Yeah, he had an OK line against the Bucks last night (21/4/4 w/ one steal) but considering he played 40 minutes and the game went into OT, I'd expect a whole lot more. He seems to disappear for long stretches in which he not only doesn't score, but fails to grab any boards or drop any dimes as well. Not too impressive for a guy that has hyped as a "potential triple double threat" every night.

I'll probably hang on to him for the duration of Howard's absence. If he fails to establish his niche by the time Howard returns, I imagine he'll only have margnal fantasy relevance from there on out.

5:35 PM  
Blogger Jeremy said...

Unrelated to the article and last post, but what do you guys think of Boris Diaw's value...will it last?

Right now he's great for a guy who was picked up off the waivers...especially since I didn't get him. I'm trying to trade Michael Sweetney for him straight up (for someone that needs more points/rebounds) and if rejects then I'll go Sweetney + Luther Head for Diaw and Marc Jackson (whom I'll cut and replace with someone else).

Do either of those seem reasonable. Hoepfully Diaw will get Center Eligibility in Yahoo leagues, and when Amare comes back I think he'll slide and continue to start at PF with Amare at C and Marion as SF.

Sorry to be so random, but did anyone experience the effects of Yahoo's server crash. I lost my lineup change, which resulted in my having Dalembert on the bench along with his 11 boards and 5 blocks. Argh...

K, enough of my nightly rant.

Speaking of which, I'd be willing to put together an article (or not...I guess I'll just give you guys the idea), for when news is slow. Make a post about the fantasy sleepers no one has talked about. What I mean by this is the guys who have only marginal value right now, but who will have tons of value if there is an injury on their team. My best examples are Eddie Griffin and Sarunas Jask..whatever (Indiana) for when players like Tinsly eventually go down. Seeing players like Luther Head take off when given PT (once again, coming back to the statistic of minutes), we can find some potential sleepers, or at least guys to keep on your "watch" list should their teammates get hurt during the year.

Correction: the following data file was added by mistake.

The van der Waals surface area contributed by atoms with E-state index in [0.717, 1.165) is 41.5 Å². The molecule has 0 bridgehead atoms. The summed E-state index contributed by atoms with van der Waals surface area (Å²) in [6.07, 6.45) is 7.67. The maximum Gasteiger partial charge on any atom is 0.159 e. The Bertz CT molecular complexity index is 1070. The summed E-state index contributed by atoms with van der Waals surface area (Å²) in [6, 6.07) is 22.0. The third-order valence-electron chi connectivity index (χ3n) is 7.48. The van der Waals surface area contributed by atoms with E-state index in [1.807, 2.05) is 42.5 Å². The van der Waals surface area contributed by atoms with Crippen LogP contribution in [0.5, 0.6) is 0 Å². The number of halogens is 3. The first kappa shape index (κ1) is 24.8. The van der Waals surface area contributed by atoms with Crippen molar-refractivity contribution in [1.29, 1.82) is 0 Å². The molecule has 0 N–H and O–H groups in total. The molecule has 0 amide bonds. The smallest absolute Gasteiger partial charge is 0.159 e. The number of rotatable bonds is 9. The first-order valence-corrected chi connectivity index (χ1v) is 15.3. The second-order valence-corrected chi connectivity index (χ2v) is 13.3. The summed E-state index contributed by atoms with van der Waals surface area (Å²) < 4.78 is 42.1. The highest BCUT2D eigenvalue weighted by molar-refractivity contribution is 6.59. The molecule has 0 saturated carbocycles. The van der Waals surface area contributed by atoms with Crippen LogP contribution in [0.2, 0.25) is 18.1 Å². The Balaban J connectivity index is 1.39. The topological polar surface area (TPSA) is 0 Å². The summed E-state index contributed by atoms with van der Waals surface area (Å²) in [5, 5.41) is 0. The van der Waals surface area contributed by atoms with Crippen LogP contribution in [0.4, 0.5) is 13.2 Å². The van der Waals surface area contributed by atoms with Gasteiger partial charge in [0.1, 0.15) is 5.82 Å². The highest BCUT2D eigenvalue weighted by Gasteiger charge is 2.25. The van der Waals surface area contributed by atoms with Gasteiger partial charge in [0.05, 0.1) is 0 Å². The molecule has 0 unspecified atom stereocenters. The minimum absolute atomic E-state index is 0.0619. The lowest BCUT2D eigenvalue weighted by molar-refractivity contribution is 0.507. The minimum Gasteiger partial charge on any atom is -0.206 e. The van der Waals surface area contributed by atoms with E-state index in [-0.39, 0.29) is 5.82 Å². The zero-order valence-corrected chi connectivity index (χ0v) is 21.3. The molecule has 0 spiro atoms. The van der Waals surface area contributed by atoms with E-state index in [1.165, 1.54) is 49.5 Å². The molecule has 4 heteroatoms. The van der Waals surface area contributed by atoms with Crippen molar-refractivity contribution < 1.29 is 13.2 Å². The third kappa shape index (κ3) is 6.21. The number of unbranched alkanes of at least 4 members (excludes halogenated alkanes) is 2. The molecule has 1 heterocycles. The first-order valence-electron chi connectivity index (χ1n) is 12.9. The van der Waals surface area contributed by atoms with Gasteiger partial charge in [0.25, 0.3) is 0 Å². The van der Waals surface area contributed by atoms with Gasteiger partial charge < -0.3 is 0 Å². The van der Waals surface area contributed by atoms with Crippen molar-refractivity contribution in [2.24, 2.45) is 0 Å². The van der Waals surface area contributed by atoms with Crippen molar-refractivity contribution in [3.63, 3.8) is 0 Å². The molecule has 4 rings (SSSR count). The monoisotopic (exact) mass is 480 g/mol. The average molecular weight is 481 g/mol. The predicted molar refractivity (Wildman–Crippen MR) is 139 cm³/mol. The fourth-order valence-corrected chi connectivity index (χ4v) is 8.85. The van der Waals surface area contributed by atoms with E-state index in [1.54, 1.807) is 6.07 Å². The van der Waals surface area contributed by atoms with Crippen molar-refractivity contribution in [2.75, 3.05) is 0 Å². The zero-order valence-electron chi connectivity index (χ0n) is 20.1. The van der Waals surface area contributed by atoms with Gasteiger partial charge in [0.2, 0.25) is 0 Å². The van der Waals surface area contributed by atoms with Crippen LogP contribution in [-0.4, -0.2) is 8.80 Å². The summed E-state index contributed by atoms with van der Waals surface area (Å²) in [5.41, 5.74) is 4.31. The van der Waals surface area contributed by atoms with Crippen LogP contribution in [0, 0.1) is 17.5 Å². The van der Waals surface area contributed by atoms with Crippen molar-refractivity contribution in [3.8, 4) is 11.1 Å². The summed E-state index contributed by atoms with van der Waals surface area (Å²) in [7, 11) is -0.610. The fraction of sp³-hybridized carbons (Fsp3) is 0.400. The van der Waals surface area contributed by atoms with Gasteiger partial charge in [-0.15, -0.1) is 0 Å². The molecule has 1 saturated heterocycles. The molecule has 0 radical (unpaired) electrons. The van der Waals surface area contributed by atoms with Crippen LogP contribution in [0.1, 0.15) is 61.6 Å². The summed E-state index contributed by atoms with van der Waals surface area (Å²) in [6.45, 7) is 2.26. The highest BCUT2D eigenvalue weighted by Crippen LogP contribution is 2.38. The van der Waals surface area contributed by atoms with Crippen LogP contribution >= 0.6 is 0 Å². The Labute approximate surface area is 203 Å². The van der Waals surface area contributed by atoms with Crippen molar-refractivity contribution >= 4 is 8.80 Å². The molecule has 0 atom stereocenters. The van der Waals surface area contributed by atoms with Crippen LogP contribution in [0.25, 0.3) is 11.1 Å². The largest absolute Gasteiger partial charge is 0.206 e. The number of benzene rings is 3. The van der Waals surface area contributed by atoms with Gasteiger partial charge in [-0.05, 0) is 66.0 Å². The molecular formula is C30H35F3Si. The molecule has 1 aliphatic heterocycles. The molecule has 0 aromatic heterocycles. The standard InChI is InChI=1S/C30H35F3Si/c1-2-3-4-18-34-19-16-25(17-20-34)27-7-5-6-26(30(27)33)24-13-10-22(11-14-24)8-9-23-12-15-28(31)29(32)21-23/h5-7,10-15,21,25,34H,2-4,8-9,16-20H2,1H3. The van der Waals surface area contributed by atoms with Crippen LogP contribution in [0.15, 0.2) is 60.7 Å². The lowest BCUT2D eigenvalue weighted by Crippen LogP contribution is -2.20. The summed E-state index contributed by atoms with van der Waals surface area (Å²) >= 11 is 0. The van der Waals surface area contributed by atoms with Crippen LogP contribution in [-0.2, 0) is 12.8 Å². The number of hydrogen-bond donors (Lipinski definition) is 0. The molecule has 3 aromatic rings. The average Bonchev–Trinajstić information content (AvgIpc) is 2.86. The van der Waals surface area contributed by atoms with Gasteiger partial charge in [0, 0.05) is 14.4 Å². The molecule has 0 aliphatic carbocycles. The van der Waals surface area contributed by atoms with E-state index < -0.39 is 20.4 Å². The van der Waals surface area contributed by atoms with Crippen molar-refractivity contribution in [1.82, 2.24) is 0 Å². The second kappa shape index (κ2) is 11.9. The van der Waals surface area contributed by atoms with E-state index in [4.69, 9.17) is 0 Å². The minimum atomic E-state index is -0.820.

I don't know about you, but my waiver wire is pretty slim pickings right now.

6:11 AM  
Blogger DM said...

I think you have to hold on to Daniels while Howard is out. But I agree that if he doesn't prove it over these next few weeks, he's someone to think about letting go. He just got dropped in my league, and I'm considering dropping Haywood or Collison for him, but probably won't just because I don't mind have backup bigs on my bench for contingency.

As for Diaw, it's hard not to love him right now. I'm having problems erasing the memory of the old Boris Diaw -- you know, the guy who couldn't have fantasy value even if he played 35 minutes -- but the Suns system makes stars. But players have been cycling in and out of fantasy relevance all year for them, so I might not get too comfortable.

2:49 PM  

Post a Comment

<< Home